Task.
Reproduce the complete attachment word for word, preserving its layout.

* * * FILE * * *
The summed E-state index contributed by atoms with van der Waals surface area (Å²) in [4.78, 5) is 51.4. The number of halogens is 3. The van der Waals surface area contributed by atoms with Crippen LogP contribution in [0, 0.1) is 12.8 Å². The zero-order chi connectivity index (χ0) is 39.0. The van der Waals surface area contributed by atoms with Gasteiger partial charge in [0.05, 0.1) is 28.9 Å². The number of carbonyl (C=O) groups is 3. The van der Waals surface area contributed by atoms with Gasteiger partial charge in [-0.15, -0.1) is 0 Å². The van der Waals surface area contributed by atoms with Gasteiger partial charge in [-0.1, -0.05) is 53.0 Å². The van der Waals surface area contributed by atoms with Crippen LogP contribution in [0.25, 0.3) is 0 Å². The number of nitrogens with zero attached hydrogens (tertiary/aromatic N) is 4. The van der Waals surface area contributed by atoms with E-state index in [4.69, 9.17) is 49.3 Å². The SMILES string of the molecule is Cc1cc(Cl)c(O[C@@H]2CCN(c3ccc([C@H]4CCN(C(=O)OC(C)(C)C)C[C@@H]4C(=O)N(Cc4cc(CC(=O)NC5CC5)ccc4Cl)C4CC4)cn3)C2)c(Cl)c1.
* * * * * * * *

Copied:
The summed E-state index contributed by atoms with van der Waals surface area (Å²) in [4.78, 5) is 51.4. The number of halogens is 3. The van der Waals surface area contributed by atoms with Crippen LogP contribution in [0, 0.1) is 12.8 Å². The zero-order chi connectivity index (χ0) is 39.0. The van der Waals surface area contributed by atoms with Gasteiger partial charge in [0.05, 0.1) is 28.9 Å². The number of carbonyl (C=O) groups is 3. The van der Waals surface area contributed by atoms with Gasteiger partial charge in [-0.15, -0.1) is 0 Å². The van der Waals surface area contributed by atoms with Gasteiger partial charge in [-0.1, -0.05) is 53.0 Å². The van der Waals surface area contributed by atoms with Crippen LogP contribution in [0.25, 0.3) is 0 Å². The number of nitrogens with zero attached hydrogens (tertiary/aromatic N) is 4. The van der Waals surface area contributed by atoms with E-state index in [4.69, 9.17) is 49.3 Å². The SMILES string of the molecule is Cc1cc(Cl)c(O[C@@H]2CCN(c3ccc([C@H]4CCN(C(=O)OC(C)(C)C)C[C@@H]4C(=O)N(Cc4cc(CC(=O)NC5CC5)ccc4Cl)C4CC4)cn3)C2)c(Cl)c1.